Sept. 8:

Sept. 13: Campbell, Chap. 16, Freedom of Expression and Legal Issues; The Influencing Machine, pp. 35-59
Sept. 15: Media Issue Research groups assigned

Sept. 20: Campbell, Chap. 15, Media Effects; The Influencing Machine, pp. 60-95
Sept. 22

Sept. 27: Campbell, Chap. 14, Values, Ethics & Democracy; The Influencing Machine, pp. 96-128; Start reading The New York Times
Sept. 29

Oct. 4: Campbell, Chap. 8, Newspapers; Page One DVD 1st half; NY Times Current Events Quiz
Oct. 6: Page One DVD 2nd half

Oct. 11: Campbell, Chap. 9, Magazines; The Influencing Machine, pp. 129-158; NY Times Current Events Quiz
Oct. 13: Exam 1, Chapters 1-2, 15-16

Oct. 18: Campbell, Chap. 5, Radio; NY Times Current Events Quiz
Oct. 20: No class; work on media use/effect paper

Oct. 25: Campbell, Chap. 6, TV & Cable; NY Times Current Events Quiz
Oct. 27:

Nov. 1: Campbell, Chap. 7, Movies (Nov. 7 is the last day to withdraw from the course with a W.)
Nov. 3: Media use/effect paper due

Nov. 8: Campbell, Chap. 11-12, Advertising, PR
Nov. 10

Nov. 15: Exam 2, Chapters 5, 8-9, 14
Nov. 17: Campbell, Chap. 11-12, Advertising, PR; Campbell, 13, Media Economics

Nov. 22-25: No class; work on group projects & Thanksgiving week

Nov. 29: No class: work on group projects & final media issue paper
Dec. 1: Media issue group projects presented

Dec. 6: Media issue group projects presented
Dec. 8: Media issue group projects presented

Dec. 13: Media issue group projects presented; All Media Issue research papers due today.

Tuesday, Dec. 20, 8-10 a.m.: Final exam: Chapters 6-7, 11-13; The Influencing Machine,  https://www.towson.edu/registrar/calendars/exams.html

Earning a college degree is an endeavor that is preparing you for a future in a professional workplace. I expect you to display those qualities of professionalism in my classroom. Here are some policies and behaviors that I require you to follow:

• You will show respect to your fellow classmates and your professor. You will not belittle or laugh at others’ ideas or dominate discussions. The professor may eject you from class for any inappropriate or disruptive behavior.

• You will not interrupt or disrupt the class. This means all cell phones will be turned off during class. AND NO TEXTING! If you eat or drink during class, you will do so quietly and will always clean up after yourself by throwing away your trash. Leaving class to get food or beverage is a disruption. Only the restroom or an illness is an acceptable reason to leave the class. If you have a legitimate reason for leaving class early, please tell your professor before class and sit near the door.

• You will be counted absent if you are more than 15 minutes late for class. You will be counted absent if you sleep in class, or leave class and don’t return.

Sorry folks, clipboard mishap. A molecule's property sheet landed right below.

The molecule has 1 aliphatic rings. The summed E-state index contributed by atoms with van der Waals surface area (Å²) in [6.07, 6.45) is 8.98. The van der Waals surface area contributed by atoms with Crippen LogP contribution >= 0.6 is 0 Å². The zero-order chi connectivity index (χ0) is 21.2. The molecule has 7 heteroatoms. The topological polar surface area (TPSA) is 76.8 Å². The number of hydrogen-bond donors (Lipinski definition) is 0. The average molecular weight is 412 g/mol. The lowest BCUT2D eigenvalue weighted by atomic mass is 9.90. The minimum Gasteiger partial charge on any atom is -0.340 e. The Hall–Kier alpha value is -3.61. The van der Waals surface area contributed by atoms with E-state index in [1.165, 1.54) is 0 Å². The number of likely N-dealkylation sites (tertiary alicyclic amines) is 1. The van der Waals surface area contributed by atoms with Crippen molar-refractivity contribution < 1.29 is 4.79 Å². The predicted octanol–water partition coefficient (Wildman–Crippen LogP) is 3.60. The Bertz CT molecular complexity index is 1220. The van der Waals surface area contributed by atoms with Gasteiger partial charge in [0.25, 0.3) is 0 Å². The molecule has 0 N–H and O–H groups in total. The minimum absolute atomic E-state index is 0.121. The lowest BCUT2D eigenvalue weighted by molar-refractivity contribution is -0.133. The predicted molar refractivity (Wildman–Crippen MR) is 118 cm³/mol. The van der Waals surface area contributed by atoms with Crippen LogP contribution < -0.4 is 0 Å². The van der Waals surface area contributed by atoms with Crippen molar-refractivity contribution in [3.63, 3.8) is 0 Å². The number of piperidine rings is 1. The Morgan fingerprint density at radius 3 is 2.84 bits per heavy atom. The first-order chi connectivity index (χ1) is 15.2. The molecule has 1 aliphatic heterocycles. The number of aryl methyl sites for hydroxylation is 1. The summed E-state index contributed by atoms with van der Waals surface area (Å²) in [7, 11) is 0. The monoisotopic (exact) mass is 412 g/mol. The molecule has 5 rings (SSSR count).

• If you bring a laptop to class, it should only be used for taking notes. You will be counted absent for that class if I find you surfing the Internet, Facebooking, etc.

• You are allowed only 3 unexcused absences. After that, you must bring in documentation, i.e. a signed doctor’s note or a signed health center note. However, please DO NOT attend class if you are contagious; we do not want your illness. In the case of car or traffic-related absences, you must bring a car repair bill or towing bill. (Not being able to find a place to park on Towson’s campus is NOT an excused absence.) In the case of a death-related absence, please call or email before you attend the funeral and give me the name of the deceased. The key to an excused absence is proper documentation.

• Any UMS-recognized religious holiday is an excused absence, and the work missed can be made up. However, please inform your professor that you will be out of class and arrange to get the make-up work. Please obtain any missed notes from a fellow classmate.

• Work-related or internship-related absences are NOT excused. Do not sign up for a class that conflicts with your work/internship schedule, or if you do not have the free time to complete required outside class assignments.

• It is your responsibility to make up any missed work due to an absence. Please get to know your classmates and ask them first. The professor will discuss make-up work before or after class or during office hours, not during class time.

• You, not the professor, are responsible for your grade. If you do not complete an assignment, you will receive a zero.

• Do not attend class if you have been drinking or taking illegal drugs. If you do so, the campus police will be called and you will be asked to leave class.

• Never lie, cheat, plagiarize, or fabricate. A mature person asks for help, rather than taking these unethical “shortcuts.” If your professor cannot give you the help you need, then she will refer you to the numerous on-campus resources, such as tutoring services or the Writing Center. If the class is still too difficult for you, become self aware enough to understand when or if you should drop or withdraw from the class. There is no shame in withdrawing from a class and taking it another semester.

• Respect yourself enough to try your best, and the professor will respect you, too.

Liability Statement